Making of a (Christian) Mythicist, Act 5, Scene 4 (To Believe or Not to Believe the Parable) — Conclusion

Brodie’s final chapter* is essentially an attempt to justify religious faith or belief. How can one believe in the New Testament (or God)? (This is the final post on this book: the complete series is archived here.) He begins by suggesting it is quite possible to believe the New Testament’s message “as a parable”. One … Continue reading “Making of a (Christian) Mythicist, Act 5, Scene 4 (To Believe or Not to Believe the Parable) — Conclusion”


Making of a (Christian) Mythicist, Act 5, Scene 2 (Staying Christian With a Symbolic Jesus)

Come writers and critics who cauterize with your pen . . . You’ve spoken too soon, the wheel’s still in spin . . . . . . Mythicism is compatible with Christian faith. That is certainly the argument of Fr Thomas L. Brodie in chapter 20 of Beyond the Quest for the Historical Jesus: Memoir … Continue reading “Making of a (Christian) Mythicist, Act 5, Scene 2 (Staying Christian With a Symbolic Jesus)”


Making of a Mythicist, Act 4, Scene 6 (Two Key Problems with Historical Jesus Studies)

Continuing the series on Thomas Brodie’s Beyond the Quest for the Historical Jesus: Memoir of a Discovery, archived here. Chapter 17 A MARGINAL JEW: RETHINKING THE HISTORICAL JESUS — THE MONUMENTAL WORK OF JOHN P. MEIER Thomas Brodie selects for discussion John Meier’s work, A Marginal Jew, as representative of the best work that has … Continue reading “Making of a Mythicist, Act 4, Scene 6 (Two Key Problems with Historical Jesus Studies)”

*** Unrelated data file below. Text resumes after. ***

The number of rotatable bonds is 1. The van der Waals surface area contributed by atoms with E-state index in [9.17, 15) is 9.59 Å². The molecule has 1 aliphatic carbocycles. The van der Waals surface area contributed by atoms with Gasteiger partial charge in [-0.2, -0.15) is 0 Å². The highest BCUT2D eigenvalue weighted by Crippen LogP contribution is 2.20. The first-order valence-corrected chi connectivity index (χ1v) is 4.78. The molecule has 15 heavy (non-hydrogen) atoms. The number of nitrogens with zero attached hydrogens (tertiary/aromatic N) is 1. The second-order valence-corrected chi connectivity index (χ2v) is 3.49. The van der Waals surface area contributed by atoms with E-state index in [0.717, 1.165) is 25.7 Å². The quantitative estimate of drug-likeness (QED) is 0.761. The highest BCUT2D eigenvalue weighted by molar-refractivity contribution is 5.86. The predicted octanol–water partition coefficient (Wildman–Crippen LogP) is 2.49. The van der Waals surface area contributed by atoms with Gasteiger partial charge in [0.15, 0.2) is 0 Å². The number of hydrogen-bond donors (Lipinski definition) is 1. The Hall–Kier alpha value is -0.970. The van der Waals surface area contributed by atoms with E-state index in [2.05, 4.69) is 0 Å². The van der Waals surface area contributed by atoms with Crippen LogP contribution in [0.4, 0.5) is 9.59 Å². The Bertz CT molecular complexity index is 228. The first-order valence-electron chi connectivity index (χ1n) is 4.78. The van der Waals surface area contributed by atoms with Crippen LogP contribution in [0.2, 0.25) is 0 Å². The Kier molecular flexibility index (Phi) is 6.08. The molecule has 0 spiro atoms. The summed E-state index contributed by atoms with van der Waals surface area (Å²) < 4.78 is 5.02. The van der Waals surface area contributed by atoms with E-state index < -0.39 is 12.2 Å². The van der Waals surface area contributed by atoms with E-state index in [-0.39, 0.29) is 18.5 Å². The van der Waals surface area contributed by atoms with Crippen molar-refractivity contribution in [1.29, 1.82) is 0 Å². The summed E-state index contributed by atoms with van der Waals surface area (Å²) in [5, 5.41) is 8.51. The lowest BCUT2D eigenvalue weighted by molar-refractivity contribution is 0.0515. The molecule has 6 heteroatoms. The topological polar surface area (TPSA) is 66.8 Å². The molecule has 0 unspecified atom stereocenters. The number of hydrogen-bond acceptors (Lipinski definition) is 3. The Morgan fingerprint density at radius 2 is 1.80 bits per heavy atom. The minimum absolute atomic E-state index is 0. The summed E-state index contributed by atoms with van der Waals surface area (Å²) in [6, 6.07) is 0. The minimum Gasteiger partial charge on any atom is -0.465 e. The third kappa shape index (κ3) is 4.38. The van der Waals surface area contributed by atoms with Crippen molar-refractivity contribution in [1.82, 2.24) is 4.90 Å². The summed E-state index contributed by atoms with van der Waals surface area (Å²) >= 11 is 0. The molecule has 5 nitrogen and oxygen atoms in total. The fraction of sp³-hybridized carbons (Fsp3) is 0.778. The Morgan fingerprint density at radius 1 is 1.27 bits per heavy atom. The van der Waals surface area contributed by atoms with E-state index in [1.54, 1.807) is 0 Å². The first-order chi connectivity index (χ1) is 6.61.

Making of a Mythicist, Act 3, Scene 4 (The Dominican Biblical Institute, and Its Research)

. Chapter 11 The Dominican Biblical Institute . This hurts. It becomes personal. From my outsider perspective I understand that the Dominican Biblical Institute (DBI) was founded by Thomas Brodie (though he has an oblique way of explaining this in Beyond the Quest), so when I turn now to the DBI’s website to see what … Continue reading “Making of a Mythicist, Act 3, Scene 4 (The Dominican Biblical Institute, and Its Research)”


Making of a Mythicist, Act 1, Scene 2

Chapter 3 While teaching a class in Trinidad during the late 1960s Thomas Brodie found himself repeating a line he had heard from an experienced Dominican teacher in Rome, Peter Dunker: the biblical account of Abraham was a story, a powerful meaningful story, but not historical. His students challenged him. What did he mean by … Continue reading “Making of a Mythicist, Act 1, Scene 2”


Christ among the Messiahs — Part 1

What did Paul — or any of the earliest Christians — mean when they called Jesus “Christ”? I mean before the Gospels were written. If the idea of Christ for earliest Christians and Jews of their day meant a conquering Davidic king, how do we explain why early Christians referred to Jesus as “Christ” and … Continue reading “Christ among the Messiahs — Part 1”


Fight Club! Historical Jesus Scholars Take On the Christ Mythicists!

Here they come. The advance warning was R. Joseph Hoffmann‘s Mythtic Pizza and Cold-cocked Scholars. He promises that within a week (apocalypse coming!) we will see on his blog “three essay-length responses to Richard C. Carrier’s ideas: The first by [R. Joseph Hoffmann], the second by Professor Maurice Casey of the University of Nottingham, and … Continue reading “Fight Club! Historical Jesus Scholars Take On the Christ Mythicists!”

%d bloggers like this: